• 24 million voter registrations in the US, or about one in eight, are either “significantly inaccurate” or “no longer valid.”
• 1.8 million registrations are for deceased voters.
• 2.75 million voters are registered in multiple states.
• 51 million people, or about a quarter of all eligible voters, are unregistered.
The middle two bullet points lead to the most common claims—that dead people who would normally have trouble making it to the polls are somehow casting votes, and that people are casting votes in more than one state.
But just because people are registered in multiple states doesn’t mean they’re voting in all of them. These invalid voter registrations are caused by inefficiencies in an outmoded and largely paper-based registration process, not because voters are being bused in from other states in droves or because armies of zombies are voting for Democrats.
Most voter registration is done on paper, either by mail or at a government building like the DMV, and that information is often entered and updated manually. When people move across state lines, they usually don’t “unregister” at their old address; they simply re-register at their new one. People who die also tend not to unregister themselves, for obvious reasons.
The end result is a lot of cruft that’s hard to clean up. Is it a problem? Of course, and another Pew study from 2010 offers detailed suggestions for a nationwide electronic system that states could implement to reduce costs and increase accuracy. But inaccurate or outdated registrations aren’t the same as fraudulent votes, contrary to what voter fraud scaremongers might suggest.
What do voter ID laws have to do with any of this?
This is where the states come in. Though basic voting rights are guaranteed by the Constitution and further rules have been established by Congress and the courts, broadly speaking it’s up to the states to decide how to run their voting systems. This is even truer since 2013, when the Supreme Court struck down a key section of the Voting Rights Act that had required certain states to get preclearance from the federal government before changing their voting laws.
"On the surface, voter ID laws sound perfectly reasonable."
Citing voter fraud (or, in some cases, the mere perception of voter fraud), many state governments have taken it upon themselves to require some form of identification at the polls. Georgia, Indiana, Kansas, Mississippi, Tennessee, Virginia, and Wisconsin require voters to show valid photo ID before their vote will be counted, and even more states have looser rules that merely request some form of ID or accept forms other than photo IDs. If they can’t show ID at the time, voters are allowed to cast provisional ballots that are only counted after the voter returns with a valid ID.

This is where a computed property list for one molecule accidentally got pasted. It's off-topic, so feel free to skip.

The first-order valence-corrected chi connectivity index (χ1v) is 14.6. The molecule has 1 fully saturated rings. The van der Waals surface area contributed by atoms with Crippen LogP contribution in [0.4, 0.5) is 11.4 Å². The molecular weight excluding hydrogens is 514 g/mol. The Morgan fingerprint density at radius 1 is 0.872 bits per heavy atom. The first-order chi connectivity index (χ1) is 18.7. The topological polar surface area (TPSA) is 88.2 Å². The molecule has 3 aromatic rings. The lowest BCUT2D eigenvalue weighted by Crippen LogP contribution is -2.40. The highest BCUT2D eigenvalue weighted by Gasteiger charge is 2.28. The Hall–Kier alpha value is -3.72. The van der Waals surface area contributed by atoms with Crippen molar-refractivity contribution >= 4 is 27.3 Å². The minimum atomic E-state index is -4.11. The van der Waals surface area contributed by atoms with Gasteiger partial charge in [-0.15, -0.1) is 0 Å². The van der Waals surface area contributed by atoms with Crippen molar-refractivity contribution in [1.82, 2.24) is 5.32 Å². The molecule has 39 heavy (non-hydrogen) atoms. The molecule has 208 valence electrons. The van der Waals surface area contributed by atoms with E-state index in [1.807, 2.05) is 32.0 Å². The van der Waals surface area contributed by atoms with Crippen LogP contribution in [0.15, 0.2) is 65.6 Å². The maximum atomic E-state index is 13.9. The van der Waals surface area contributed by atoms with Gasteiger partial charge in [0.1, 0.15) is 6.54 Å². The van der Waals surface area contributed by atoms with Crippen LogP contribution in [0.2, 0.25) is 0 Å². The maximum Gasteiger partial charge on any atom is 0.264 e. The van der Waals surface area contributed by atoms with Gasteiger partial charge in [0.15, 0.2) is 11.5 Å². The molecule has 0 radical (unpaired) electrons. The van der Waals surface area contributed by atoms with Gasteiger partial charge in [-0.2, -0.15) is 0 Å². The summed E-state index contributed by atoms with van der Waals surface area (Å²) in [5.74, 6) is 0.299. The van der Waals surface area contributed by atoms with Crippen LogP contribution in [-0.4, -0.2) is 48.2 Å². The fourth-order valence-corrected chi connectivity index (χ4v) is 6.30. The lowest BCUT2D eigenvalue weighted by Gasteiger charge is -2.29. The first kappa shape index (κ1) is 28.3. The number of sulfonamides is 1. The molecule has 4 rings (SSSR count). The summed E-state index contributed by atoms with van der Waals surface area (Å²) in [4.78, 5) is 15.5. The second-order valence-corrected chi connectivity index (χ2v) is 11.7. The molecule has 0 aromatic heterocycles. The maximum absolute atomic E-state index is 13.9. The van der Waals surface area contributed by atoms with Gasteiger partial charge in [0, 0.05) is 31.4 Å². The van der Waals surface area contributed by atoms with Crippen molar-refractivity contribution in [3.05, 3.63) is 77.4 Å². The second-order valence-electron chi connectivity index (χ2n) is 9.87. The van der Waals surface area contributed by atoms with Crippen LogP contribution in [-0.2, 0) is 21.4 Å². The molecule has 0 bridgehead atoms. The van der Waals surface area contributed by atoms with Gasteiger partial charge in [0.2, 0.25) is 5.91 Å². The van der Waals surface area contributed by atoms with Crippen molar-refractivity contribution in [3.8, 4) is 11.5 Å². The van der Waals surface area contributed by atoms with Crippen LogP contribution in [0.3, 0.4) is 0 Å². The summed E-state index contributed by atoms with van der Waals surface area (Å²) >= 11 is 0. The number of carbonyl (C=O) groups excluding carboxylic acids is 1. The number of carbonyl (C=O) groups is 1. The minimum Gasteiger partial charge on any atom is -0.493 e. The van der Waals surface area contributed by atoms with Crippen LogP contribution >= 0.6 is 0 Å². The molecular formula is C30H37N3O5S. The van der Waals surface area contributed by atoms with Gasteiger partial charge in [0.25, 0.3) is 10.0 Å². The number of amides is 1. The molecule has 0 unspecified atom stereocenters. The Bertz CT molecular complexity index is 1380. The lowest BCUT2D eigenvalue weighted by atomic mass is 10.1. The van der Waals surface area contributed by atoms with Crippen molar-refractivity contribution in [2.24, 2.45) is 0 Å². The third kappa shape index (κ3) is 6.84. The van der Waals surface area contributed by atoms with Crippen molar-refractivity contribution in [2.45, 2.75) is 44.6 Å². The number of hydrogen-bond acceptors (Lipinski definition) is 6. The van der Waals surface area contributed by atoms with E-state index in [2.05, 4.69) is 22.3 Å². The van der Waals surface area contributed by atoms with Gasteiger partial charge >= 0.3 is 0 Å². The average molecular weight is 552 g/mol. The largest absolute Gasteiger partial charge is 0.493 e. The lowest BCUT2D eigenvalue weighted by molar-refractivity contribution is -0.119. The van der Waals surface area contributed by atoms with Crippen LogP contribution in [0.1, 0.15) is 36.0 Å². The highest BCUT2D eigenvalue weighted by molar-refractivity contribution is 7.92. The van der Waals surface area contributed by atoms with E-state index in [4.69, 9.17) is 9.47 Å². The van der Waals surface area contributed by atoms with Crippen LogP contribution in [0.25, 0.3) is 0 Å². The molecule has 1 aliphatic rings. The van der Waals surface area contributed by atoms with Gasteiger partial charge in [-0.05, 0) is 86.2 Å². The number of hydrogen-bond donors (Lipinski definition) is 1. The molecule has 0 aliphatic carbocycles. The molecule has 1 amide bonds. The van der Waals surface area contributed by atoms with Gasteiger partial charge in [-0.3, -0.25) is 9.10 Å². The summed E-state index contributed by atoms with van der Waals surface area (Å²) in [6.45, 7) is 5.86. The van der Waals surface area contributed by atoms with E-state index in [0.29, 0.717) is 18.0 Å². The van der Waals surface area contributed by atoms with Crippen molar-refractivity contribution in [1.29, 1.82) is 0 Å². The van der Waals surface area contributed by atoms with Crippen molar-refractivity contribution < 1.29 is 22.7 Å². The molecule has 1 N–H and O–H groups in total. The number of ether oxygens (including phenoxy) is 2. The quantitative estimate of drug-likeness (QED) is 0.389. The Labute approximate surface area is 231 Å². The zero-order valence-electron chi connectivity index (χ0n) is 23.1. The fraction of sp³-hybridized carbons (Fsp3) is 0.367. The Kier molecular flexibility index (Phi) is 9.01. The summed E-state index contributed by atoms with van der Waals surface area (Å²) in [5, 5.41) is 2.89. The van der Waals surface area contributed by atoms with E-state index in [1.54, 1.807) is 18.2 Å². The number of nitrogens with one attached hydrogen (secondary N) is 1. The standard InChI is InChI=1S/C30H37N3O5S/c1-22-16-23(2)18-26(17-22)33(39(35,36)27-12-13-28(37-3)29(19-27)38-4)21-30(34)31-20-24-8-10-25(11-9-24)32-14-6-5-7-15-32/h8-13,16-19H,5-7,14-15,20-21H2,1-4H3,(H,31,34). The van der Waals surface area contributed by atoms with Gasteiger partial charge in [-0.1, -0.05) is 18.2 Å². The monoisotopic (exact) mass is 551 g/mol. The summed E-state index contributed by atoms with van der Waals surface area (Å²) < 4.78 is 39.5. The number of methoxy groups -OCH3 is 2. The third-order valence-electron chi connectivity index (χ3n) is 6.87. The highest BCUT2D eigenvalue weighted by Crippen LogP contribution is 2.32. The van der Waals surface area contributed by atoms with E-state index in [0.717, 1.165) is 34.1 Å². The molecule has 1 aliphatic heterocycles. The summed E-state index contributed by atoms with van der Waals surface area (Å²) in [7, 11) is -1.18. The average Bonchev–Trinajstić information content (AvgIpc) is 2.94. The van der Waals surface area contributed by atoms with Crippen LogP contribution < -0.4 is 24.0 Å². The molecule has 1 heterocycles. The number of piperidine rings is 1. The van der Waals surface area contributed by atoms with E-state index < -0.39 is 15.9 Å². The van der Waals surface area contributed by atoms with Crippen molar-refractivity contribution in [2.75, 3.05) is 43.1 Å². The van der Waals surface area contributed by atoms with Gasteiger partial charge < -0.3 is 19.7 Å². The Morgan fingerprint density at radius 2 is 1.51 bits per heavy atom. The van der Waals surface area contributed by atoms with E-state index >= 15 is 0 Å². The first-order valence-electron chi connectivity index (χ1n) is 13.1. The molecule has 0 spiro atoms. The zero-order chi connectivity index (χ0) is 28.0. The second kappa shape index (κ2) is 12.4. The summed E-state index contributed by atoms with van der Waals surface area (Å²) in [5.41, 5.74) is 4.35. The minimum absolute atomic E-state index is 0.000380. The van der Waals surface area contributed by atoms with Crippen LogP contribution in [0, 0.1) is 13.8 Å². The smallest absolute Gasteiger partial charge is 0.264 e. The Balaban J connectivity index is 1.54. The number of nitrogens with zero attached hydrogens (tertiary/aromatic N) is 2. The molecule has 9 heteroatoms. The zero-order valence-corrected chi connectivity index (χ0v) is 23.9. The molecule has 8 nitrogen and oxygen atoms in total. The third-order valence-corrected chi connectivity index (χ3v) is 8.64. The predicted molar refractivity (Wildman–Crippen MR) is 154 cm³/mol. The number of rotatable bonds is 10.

That doesn’t sound all that bad.
That’s sort of the point. On its surface, it sounds perfectly reasonable to ask people to prove who they are before they vote. In many cases the photo ID cards are “free,” even!
The main issue is that, just as states are mostly free to establish their own election laws, they can also determine the requirements for getting a photo ID. And those requirements can place an undue burden on voters with limited access to money or transportation.
As of 2012, roughly 11 percent of the US population didn’t have a photo ID. Of those, many live 10 miles or more from their nearest ID-issuing office, and those offices often have limited business hours. If you don’t have a car to drive yourself or if you can’t miss work during the time those offices are open, you’re out of luck.
"When Republicans achieve trifectas in new states, voter ID laws aren't far behind."
And although some forms of voter ID are “free,” driver’s licenses usually aren’t, and the documents required to secure photo IDs also cost money. Birth certificate copies cost between $15 and $30; copies of marriage certificates for married women who have changed their names cost between $5 and $40. Online delivery services for these documents can add a few more dollars to the cost, if you use them. And none of this even accounts for the cases where voters can’t get their birth certificates in the first place.
Thirteen percent of black voters and 10 percent of Hispanic voters lack photo ID, compared to about 5 percent of whites. Fifteen percent of 17-to-20-year-olds and 11 percent of 21-to-24-year-olds also lack photo IDs, regardless of race. And while both Democratic and Republican voters can be affected by these laws, those populations usually lean Democrat, and studies suggest that voter ID laws can suppress Democratic turnout.
It’s no coincidence that these contested laws were all passed into law by Republican state governments. The first major flood of voter ID laws were passed following the Republican wave in 2010. When Republicans achieve trifectas in new states—as they did in Iowa last year—voter ID laws usually aren’t far behind, especially in states with larger black and Latinx populations.